Westfield London seeks wayfinding specialist

The Westfield Group, the company behind London’s forthcoming £1.6bn Westfield shopping mall, is compiling a shortlist of wayfinding consultancies, as details emerge of a disagreement between it and incumbent Portland Design.

‘Westfield can confirm that it has identified a shortlist of potential providers for the wayfinding package at our Westfield London scheme,’ says a Westfield spokeswoman. ‘To date, we have asked for design proposals but have not yet appointed a provider.’

Portland Design director of environments Lewis Allen claims that he is unaware that Westfield is looking for a wayfinding consultancy, ‘although we were never appointed to do the whole signage package, just key pieces’, says Allen.

Portland Design claims that it won a three-way pitch in January 2007 to create elements of the mall’s wayfinding system, including directory panels, interactive kiosks, directional signage and concierge desks (DW 10 January 2007).

However, following three alleged rebriefs by Westfield, Portland ceased work in late summer 2007, although it is still working on wayfinding for the underground car park and the stair and lift elements of the shopping centre.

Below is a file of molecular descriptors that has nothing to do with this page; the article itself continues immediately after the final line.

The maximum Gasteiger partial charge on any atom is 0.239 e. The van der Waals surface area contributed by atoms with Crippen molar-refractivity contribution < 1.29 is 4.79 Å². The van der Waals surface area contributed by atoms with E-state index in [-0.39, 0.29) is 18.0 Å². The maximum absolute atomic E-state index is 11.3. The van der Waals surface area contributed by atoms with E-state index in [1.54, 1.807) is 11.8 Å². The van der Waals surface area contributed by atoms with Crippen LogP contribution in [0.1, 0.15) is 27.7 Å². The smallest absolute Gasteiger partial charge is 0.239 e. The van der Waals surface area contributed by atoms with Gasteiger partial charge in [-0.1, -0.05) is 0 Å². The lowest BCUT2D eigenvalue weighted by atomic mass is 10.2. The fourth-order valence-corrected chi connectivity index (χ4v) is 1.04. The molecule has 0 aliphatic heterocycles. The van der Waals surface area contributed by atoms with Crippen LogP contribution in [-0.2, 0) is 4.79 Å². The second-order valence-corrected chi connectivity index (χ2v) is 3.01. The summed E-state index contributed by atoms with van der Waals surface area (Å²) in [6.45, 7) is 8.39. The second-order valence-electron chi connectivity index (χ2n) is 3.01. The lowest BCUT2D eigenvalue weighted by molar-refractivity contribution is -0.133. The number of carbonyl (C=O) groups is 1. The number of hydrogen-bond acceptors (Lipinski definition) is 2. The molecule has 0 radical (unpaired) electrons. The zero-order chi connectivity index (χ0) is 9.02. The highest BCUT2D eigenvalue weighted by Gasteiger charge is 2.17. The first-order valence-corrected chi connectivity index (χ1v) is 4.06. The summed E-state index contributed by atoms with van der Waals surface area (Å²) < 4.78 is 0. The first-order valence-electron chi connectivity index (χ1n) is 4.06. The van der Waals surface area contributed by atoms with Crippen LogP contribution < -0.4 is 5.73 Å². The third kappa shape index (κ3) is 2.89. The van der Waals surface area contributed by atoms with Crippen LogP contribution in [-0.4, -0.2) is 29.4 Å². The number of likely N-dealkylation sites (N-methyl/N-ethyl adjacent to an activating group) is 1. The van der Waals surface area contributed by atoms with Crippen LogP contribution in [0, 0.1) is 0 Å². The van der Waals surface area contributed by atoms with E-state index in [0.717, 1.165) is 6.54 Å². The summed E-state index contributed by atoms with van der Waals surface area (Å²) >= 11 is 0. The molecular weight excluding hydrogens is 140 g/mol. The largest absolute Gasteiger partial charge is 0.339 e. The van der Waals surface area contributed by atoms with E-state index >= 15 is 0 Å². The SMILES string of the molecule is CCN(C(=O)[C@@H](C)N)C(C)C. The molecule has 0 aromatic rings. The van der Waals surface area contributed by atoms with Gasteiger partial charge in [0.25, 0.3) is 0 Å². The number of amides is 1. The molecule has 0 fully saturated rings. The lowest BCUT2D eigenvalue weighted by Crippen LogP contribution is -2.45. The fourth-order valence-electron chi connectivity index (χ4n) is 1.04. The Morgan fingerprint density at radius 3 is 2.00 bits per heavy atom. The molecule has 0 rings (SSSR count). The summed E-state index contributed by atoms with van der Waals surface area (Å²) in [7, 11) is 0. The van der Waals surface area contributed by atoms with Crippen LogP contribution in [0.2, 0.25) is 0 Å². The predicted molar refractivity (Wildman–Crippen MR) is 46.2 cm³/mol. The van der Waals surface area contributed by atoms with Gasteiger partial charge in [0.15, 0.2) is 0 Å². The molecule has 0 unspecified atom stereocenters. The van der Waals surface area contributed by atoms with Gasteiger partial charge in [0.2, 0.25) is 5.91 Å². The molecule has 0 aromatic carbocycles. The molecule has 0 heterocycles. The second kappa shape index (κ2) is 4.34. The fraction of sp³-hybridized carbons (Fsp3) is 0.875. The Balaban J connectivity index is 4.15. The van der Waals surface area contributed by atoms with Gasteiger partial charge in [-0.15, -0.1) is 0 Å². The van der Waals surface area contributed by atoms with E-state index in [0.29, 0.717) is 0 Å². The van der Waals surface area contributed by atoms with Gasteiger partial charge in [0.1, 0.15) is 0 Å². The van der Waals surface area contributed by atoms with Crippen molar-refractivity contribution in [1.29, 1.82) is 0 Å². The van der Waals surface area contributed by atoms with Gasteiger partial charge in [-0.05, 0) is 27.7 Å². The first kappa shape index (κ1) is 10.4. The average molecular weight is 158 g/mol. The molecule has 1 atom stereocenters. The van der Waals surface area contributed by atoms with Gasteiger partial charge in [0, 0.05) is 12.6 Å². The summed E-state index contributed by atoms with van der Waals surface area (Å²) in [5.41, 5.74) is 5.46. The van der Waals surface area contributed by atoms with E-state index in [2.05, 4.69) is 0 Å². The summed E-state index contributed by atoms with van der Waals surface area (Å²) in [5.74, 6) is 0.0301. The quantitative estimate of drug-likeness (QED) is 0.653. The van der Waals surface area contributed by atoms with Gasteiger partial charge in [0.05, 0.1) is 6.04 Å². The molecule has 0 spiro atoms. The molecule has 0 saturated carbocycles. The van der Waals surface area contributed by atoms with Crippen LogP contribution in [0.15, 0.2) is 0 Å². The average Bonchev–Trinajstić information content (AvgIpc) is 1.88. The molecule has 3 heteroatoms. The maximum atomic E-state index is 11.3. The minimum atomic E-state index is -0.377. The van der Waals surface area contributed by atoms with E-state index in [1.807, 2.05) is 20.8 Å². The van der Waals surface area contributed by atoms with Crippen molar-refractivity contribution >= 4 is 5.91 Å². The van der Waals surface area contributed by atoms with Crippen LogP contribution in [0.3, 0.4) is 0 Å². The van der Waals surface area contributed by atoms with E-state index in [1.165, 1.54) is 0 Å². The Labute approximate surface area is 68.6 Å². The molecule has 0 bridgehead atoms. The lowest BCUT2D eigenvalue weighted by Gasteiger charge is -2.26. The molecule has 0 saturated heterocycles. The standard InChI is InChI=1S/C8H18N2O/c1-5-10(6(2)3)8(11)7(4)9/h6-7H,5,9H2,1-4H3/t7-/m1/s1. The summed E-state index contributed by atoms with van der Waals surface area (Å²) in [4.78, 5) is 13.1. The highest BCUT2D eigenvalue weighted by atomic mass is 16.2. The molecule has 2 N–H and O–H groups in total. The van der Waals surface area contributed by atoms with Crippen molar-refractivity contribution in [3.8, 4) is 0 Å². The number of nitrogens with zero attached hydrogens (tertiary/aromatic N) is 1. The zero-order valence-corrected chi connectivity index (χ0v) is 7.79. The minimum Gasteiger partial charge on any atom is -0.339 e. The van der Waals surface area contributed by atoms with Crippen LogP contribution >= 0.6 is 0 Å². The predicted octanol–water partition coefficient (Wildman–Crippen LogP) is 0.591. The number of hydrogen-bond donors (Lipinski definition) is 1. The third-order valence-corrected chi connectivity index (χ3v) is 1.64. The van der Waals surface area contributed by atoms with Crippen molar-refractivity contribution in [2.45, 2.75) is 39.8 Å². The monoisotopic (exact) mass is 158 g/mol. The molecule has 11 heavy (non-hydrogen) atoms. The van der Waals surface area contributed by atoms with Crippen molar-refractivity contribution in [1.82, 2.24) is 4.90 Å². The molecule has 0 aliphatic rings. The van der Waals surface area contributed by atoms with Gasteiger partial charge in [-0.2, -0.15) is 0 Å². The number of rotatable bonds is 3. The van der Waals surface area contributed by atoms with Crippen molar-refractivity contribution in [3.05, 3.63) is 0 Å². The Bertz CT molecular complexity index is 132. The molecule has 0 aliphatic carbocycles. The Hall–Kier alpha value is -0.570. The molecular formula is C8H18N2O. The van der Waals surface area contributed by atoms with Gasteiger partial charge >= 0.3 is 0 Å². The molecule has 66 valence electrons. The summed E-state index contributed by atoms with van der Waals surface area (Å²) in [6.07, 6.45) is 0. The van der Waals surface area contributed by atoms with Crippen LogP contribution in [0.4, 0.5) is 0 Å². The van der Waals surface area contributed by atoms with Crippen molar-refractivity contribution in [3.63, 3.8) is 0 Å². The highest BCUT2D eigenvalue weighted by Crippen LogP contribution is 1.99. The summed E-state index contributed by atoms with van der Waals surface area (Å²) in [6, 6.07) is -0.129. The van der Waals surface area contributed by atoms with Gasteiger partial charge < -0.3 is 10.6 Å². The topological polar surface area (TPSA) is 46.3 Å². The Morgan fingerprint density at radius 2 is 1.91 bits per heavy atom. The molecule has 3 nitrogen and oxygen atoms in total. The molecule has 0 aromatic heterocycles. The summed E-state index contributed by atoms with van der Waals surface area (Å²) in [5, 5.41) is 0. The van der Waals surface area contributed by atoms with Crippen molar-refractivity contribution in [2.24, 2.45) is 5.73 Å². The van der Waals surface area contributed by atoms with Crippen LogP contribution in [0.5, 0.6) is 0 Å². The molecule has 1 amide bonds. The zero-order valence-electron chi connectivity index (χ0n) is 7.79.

‘The first brief was to create subtle “invisible” signage using transparent materials. How ever, the brief changed after other factions within [Westfield] said that the wayfinding should be bolder and more artefactbased,’ says Allen.

Allen claims that Portland got to work on a new concept involving large, sculpted rocks, or ‘what look like giant pebbles’, into which screens were set showing a digital version of the directory.

This idea was also scrapped after Westfield decided the directories should include multiple advertising screens.

‘We have left Westfield to it for now,’ says Allen. ‘The creative ambition has gone out of the project, and the level of technology that they now want to introduce is out of step with our wayfinding concept.’

DESIGNERS ON WESTFIELD SHOPPING MALL

Portland Design – creating wayfinding in the underground car park, branding stairs and lift areas

Softroom – designing Westfield’s food quarter, Eat Gallery

Michael Gabellini – creating The Village, an underground mall for luxury brands

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